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Mmm… good – Pesach Day 1: Eggs and cheese!

DSC02783 First up:  eggs. 

Other than a stack of blintz leaves, which I’m going to slice into lokshen, I’m not doing anything with eggs tonight, but since every single dessert calls for a million separated eggs (we don’t eat gebrochts, so there’s no matzah meal around here), I always do them ahead of time.  Now, they’re all lined up, waiting, in the fridge – each baggie neatly labelled according to its contents (ie 6W for 6 whites, though honestly, if you can’t tell whether it’s yolks or whites, you shouldn’t be eating it!). 

I normally just plop the yolks into the baggies and they congeal somewhat, so I decided to mix in a bit of sugar (you can also use salt), which is a tip for freezing egg yolks.  These are not being frozen, but I’m hoping it will help a little.

DSC02781 DSC02782 

DSC02786But I’d say the evening’s unqualified success is… CHEESE!  Not hard cheese; I’ve given up on making that, and just went and bought some today. 

But here are batches of homemade ricotta (round) and cottage (square) cheese.  What’s the difference?  The ricotta is somewhat firmer and less tart (it’s congealed with citric acid aka “sour salt,” found in drugstores and every kosher aisle worth its salt…).  It also tastes somehow cheesier. 

Here’s the ricotta recipe I used, though lots of sites offer variations.  Some sites say heat the milk to 185 degrees, others 195; basically, just UNDER boiling is what you want.  I added the citric acid AFTER it came to temperature; it seemed wrong to do it first, though other sites have confirmed that it probably works either way.

I used a variation on Alton Brown’s “Quick Cottage Cheese” recipe for the cottage cheese, but found that with the “vinegar” I’m using (KLP 5% acetic acid), it’s taking about twice as much acid to coagulate the milk as he suggests.  Is this because I used whole milk?  It is because it’s special Pesach vinegar?  (trying not to think too hard about the source of the vinegar; could be wine, but I read somewhere online that some acetic acid is petrochemical in origin… shudder)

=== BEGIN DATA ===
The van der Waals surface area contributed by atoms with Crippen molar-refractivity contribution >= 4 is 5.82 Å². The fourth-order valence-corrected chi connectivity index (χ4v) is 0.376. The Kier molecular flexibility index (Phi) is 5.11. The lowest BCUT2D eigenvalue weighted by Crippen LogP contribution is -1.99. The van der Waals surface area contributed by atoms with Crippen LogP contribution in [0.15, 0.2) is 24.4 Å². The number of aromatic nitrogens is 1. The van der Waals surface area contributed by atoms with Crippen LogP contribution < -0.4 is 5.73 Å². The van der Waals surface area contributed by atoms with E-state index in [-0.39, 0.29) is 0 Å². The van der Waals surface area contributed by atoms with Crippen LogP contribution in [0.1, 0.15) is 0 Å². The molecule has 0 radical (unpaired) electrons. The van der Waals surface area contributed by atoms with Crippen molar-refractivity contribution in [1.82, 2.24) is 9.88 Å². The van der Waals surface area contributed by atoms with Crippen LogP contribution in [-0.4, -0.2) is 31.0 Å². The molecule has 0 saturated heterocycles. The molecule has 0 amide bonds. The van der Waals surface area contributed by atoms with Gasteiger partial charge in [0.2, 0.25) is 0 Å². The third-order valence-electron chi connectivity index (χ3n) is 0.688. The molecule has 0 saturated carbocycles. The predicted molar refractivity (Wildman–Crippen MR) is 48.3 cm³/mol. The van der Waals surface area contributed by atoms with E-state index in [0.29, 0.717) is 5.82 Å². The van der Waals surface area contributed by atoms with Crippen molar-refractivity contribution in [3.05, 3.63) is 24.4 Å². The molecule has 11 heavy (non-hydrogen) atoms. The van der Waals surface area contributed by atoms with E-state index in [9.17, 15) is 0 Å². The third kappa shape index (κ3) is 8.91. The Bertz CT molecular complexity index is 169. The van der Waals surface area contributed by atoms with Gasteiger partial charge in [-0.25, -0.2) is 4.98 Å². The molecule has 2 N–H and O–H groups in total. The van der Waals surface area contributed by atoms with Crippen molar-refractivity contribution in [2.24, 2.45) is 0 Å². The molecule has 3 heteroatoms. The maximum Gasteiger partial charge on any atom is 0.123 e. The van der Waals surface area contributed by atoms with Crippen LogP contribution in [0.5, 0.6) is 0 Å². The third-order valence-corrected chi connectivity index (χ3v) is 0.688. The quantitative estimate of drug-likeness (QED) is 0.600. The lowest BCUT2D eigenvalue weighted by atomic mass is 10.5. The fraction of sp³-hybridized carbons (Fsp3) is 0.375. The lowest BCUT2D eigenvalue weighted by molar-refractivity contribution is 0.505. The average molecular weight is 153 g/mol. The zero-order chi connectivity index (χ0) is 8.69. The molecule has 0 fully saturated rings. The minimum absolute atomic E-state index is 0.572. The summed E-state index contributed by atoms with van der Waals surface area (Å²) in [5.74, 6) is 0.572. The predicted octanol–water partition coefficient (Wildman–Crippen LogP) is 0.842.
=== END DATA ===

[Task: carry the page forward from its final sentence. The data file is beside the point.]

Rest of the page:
DSC02785Because I used whole milk, these are both very creamy, rich-tasting cheeses.  Bland before salting, and then – ooh, delicious!  I don’t even like or eat cottage cheese, I thought, but this one is eye-poppingly good.

DSC02788Still ongoing is the Great Yogurt Experiment.  I took about a litre of milk and added about 1/4 cup of “live culture” unflavoured Pesach yogurt.  It’s in a melamine bowl, sitting in a water “bath,” with a seed-starting mat underneath for warmth.  It’s been sitting there since 4pm and it’s still pretty liquid; I think I’ll wrap the whole assembly in a towel overnight to boost the temperature.

I did meet some resistance from the troops who were holding out for the individual flavoured yogurts at $1.49 a pop (and up!), who announce that this will simply Not be The Same.  Absolutely true… I hope it’s going to be BETTER, because #1, those yogurts are highly processed and mine isn’t, and #2, the store yogurts are mostly fat-free gritty yogurt that has absolutely no character.

I did promise that I will make 3 syrups to stir in to the yogurt:  coffee, strawberry and blueberry.  I have strawberries already, but no coffee, and frozen blueberries may be a bit hard to come by… maybe apple instead.  :-)  If there’s time, I’d love to freeze the syrup into cubes so you can just pop one out and add it to the yogurt a few minutes before eating.  I also bought a freezer pop mold so that if all else fails and nobody likes any of the yogurt, I can mix it with sugar and make popsicles!

I am so excited, doing all this; this year is absolutely the earliest we have ever turned over the kitchen.  Tomorrow – on to desserts and maybe other things.

What’s going on in YOUR Pesach kitchen???

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